The average height is around 28 inches, with taller dogs being more valued, some reaching up to 33 inches at the withers.

Northern Inuit Dog

In the 1990's, there was an increase in the amount of advertisements offering ‘wolf hybrid’ pups for sale. As the recent ‘Pit Bull’ horror stories from an over zealous tabloid press emerged, the RSPCA and other authorities grabbed the chance to try and have many people prosecuted and their dogs confiscated under the Dangerous wild animal act. Because of all the controversy surrounding any wolfy looking dogs, a group of people got together to try and safeguard the future of a particular line of these dogs.

The dogs were given the name ‘the Northern Inuit dog’ (which I shall hereafter refer to as the N.I.), due to the Northern breeds and Inuit type dogs that were used to create the breed. Two of these original Inuit types were imported to the UK from the USA as ‘wolf hybrid’ dogs, and there ensuing progeny were sold up and down the country as ‘wolf hybrids’, it is very dubious as to whether there was any actual wolf content in these dogs at all.

At the time of the N.I being established, one of the founder s of the breed, Julie Kelham, had the local authorities hammering at her door, trying to seize her dogs as dangerous wild animals. Although they went away empty handed, it resulted in a court case being brought against her, at the local magistrates court on the 20th of june 1998. At this time, the N.I was well established as a breed of dog and not as a wolf hybrid. The end result of the court case was a not guilty verdict due to the fact that it could not be proven that there was any wolf content in the breed.

The N.I has flourished since then and is rapidly gaining in popularity, therefore, the Northern Inuit society was formed to govern the breeding and well being of this wonderful dog, although, some members, in the past, were obviously not satisfied with the N.I as it was, and went on to cross their dogs with other breeds, which has resulted in several splits,and breeds such as the Utonagan, British Inuit, Tamaskan and ‘Inuit’ groups being formed. The N.I society believes that crossing the N.I with any other breed would only be detrimental to them and we are quite satisfied with the N.I as it is.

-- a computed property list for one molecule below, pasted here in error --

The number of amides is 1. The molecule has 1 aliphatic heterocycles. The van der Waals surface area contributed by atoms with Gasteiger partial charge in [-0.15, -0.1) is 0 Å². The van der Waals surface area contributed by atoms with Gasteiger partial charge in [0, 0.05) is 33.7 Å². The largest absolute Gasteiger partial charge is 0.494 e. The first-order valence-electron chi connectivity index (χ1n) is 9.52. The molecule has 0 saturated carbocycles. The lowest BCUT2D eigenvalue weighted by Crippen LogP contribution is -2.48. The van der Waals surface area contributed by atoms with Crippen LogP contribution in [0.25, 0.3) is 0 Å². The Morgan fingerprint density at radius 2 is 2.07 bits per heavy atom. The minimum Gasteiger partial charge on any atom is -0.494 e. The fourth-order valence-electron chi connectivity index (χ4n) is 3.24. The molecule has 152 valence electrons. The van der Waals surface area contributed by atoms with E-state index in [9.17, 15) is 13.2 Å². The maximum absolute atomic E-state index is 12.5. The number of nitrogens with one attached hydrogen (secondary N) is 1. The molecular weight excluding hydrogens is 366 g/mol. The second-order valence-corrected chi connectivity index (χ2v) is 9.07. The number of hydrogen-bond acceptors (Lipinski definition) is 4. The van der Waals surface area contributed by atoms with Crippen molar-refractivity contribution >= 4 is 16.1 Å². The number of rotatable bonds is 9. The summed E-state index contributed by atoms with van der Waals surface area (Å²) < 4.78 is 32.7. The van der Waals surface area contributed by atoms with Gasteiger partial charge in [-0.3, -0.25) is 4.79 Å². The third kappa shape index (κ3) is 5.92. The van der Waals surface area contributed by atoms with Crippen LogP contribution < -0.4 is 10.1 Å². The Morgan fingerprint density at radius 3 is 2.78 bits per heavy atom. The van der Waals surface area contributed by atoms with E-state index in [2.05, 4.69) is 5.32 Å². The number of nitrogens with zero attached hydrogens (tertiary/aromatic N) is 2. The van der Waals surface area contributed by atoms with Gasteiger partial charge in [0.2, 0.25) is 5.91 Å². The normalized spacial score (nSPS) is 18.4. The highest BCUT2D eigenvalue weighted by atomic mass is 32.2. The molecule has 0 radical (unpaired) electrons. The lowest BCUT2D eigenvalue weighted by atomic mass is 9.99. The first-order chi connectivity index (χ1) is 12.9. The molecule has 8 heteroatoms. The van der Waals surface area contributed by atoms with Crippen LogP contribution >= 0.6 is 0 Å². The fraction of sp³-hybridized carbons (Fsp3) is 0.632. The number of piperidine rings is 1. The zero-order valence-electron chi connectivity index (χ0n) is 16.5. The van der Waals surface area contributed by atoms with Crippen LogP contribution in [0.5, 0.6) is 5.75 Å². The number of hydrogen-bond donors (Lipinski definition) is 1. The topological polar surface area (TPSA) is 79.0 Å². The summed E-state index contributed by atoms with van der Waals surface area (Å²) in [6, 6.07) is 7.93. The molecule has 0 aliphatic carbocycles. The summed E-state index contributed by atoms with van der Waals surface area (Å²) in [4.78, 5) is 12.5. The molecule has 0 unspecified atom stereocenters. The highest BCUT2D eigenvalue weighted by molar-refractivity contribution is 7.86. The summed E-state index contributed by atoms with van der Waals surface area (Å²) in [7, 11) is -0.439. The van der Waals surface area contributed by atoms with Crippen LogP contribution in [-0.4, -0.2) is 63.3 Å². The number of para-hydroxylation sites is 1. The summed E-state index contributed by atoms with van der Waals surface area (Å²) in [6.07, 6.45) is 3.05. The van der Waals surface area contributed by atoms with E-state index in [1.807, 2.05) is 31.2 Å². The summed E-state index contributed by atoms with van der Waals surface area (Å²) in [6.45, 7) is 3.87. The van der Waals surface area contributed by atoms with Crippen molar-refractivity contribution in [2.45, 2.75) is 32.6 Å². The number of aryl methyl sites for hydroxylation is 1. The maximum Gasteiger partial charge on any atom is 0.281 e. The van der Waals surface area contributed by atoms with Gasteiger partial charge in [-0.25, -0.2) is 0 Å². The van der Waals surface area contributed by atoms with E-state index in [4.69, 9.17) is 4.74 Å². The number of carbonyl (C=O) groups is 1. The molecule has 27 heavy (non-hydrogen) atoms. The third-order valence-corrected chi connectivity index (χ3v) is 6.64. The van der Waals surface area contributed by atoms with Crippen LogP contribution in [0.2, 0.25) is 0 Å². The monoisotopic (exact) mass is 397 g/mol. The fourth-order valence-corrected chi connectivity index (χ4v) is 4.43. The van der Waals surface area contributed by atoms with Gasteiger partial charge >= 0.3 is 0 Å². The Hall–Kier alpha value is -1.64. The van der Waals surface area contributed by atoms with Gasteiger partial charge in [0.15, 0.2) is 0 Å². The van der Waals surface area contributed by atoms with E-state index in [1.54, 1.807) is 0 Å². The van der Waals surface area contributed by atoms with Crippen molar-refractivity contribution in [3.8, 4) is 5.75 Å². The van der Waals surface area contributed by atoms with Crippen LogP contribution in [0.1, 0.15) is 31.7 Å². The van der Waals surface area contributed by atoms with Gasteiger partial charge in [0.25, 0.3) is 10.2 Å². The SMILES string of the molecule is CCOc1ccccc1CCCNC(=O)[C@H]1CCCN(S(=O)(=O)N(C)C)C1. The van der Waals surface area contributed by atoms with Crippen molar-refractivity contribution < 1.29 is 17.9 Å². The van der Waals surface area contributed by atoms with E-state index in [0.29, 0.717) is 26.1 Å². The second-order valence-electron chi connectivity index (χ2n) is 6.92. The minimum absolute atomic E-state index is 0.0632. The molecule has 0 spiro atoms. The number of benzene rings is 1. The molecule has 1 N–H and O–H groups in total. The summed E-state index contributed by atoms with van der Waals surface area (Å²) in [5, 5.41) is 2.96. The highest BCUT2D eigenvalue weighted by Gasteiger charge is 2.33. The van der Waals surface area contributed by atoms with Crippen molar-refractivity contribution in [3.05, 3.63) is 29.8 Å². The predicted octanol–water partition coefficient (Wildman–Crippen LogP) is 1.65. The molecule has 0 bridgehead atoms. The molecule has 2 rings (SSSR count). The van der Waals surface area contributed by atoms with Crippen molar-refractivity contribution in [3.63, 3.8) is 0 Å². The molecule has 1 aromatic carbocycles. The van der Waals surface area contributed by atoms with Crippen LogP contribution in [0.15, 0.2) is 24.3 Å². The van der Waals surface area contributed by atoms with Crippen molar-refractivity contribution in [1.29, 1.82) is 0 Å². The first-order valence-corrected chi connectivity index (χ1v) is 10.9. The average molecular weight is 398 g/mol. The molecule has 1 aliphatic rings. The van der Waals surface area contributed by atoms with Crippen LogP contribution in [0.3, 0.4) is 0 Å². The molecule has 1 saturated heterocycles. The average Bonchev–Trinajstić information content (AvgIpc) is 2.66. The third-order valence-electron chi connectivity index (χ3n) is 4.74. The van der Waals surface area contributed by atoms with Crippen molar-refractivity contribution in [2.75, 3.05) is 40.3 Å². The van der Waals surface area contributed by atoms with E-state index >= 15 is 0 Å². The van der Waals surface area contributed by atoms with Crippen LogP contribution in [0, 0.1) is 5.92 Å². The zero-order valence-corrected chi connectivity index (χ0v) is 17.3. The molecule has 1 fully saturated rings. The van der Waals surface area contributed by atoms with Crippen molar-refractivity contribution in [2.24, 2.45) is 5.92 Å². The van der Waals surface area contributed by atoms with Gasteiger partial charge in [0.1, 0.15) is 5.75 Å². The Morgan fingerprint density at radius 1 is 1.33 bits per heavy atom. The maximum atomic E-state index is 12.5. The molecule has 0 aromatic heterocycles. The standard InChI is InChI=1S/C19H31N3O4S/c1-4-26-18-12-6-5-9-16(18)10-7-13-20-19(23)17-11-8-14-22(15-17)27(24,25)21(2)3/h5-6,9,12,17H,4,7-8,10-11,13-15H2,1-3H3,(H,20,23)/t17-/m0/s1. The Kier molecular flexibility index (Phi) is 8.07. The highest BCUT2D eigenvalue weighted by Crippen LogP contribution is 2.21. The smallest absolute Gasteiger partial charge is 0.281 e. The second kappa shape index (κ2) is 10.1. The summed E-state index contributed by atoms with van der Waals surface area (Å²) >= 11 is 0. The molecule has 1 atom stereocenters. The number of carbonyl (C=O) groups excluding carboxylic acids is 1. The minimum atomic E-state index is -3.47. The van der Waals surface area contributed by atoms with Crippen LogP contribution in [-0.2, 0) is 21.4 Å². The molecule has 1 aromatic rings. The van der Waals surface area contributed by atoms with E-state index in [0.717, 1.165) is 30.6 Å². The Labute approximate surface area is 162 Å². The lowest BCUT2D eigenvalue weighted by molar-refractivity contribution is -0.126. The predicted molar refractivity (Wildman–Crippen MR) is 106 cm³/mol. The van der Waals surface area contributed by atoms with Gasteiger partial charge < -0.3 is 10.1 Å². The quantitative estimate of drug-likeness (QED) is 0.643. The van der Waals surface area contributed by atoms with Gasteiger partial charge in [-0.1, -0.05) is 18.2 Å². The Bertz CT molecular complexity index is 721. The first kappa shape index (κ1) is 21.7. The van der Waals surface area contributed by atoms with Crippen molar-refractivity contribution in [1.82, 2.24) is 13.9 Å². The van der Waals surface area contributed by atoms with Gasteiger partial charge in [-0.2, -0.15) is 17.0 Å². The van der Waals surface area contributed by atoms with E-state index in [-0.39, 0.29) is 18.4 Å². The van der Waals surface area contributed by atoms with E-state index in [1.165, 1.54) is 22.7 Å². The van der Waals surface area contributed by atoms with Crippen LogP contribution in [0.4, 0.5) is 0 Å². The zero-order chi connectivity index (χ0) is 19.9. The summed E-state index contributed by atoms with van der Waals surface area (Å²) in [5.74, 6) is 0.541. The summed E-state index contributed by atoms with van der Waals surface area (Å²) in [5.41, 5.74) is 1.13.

So, the question still remains ‘is there any wolf content in the N.I.? This is a question many people ask, and the truthful answer is, it really is impossible to say. If there is, it is so far back that it would have been diluted to almost 0%. Although some people would prefer that we steer well away from the wolf question, we are proud that our breed resemble the wolf in looks and of the unanswered question ‘is there or isn't there?’


The Utonagan originated from the Northern Inuit Dogs, so if the story about the Northern Inuit Dogs having wolf blood in some of the founders is true, then that would also mean that the Utonagan would have wolf blood as well.

There are two stories regarding the history of the Northern Inuit Dog. In the late 1980s, the founder of the breed, Eddie Harrison, bred several mixed-breed rescue dogs of unknown origin or heritage with Siberian Huskies, Alaskan Malamutes, and a specific bloodline of German Shepherd Dogs to produce the early Northern Inuit dogs. The breed's intent was to create a dog that closely resembled a wolf in appearance while possessing the gentler, more trainable character of the domesticated dog.